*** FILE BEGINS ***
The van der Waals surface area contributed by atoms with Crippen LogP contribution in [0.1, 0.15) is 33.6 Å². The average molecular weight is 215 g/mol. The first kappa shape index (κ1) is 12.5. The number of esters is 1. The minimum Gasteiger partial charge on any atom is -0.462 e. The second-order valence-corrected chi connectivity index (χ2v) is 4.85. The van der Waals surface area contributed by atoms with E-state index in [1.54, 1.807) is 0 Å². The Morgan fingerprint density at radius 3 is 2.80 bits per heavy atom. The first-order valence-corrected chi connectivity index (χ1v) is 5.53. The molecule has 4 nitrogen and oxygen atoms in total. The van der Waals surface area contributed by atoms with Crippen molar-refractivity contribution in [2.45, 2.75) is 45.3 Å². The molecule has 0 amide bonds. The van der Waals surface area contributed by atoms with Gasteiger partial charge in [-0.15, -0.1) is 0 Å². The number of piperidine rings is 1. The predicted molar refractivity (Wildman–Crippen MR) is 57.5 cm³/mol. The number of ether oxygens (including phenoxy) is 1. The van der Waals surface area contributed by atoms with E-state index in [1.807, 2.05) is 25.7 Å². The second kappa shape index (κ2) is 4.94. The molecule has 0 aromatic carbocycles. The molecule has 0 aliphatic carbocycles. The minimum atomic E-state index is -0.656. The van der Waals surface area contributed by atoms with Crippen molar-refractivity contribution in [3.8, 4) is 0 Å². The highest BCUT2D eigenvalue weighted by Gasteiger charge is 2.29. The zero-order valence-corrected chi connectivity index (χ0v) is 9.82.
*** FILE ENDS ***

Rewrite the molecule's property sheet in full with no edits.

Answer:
The van der Waals surface area contributed by atoms with Crippen LogP contribution in [0.1, 0.15) is 33.6 Å². The average molecular weight is 215 g/mol. The first kappa shape index (κ1) is 12.5. The number of esters is 1. The minimum Gasteiger partial charge on any atom is -0.462 e. The second-order valence-corrected chi connectivity index (χ2v) is 4.85. The van der Waals surface area contributed by atoms with E-state index in [1.54, 1.807) is 0 Å². The Morgan fingerprint density at radius 3 is 2.80 bits per heavy atom. The first-order valence-corrected chi connectivity index (χ1v) is 5.53. The molecule has 4 nitrogen and oxygen atoms in total. The van der Waals surface area contributed by atoms with Crippen molar-refractivity contribution in [2.45, 2.75) is 45.3 Å². The molecule has 0 amide bonds. The van der Waals surface area contributed by atoms with Gasteiger partial charge in [-0.15, -0.1) is 0 Å². The number of piperidine rings is 1. The predicted molar refractivity (Wildman–Crippen MR) is 57.5 cm³/mol. The number of ether oxygens (including phenoxy) is 1. The van der Waals surface area contributed by atoms with E-state index in [1.807, 2.05) is 25.7 Å². The second kappa shape index (κ2) is 4.94. The molecule has 0 aromatic carbocycles. The molecule has 0 aliphatic carbocycles. The minimum atomic E-state index is -0.656. The van der Waals surface area contributed by atoms with Crippen molar-refractivity contribution in [3.8, 4) is 0 Å². The highest BCUT2D eigenvalue weighted by Gasteiger charge is 2.29. The zero-order valence-corrected chi connectivity index (χ0v) is 9.82.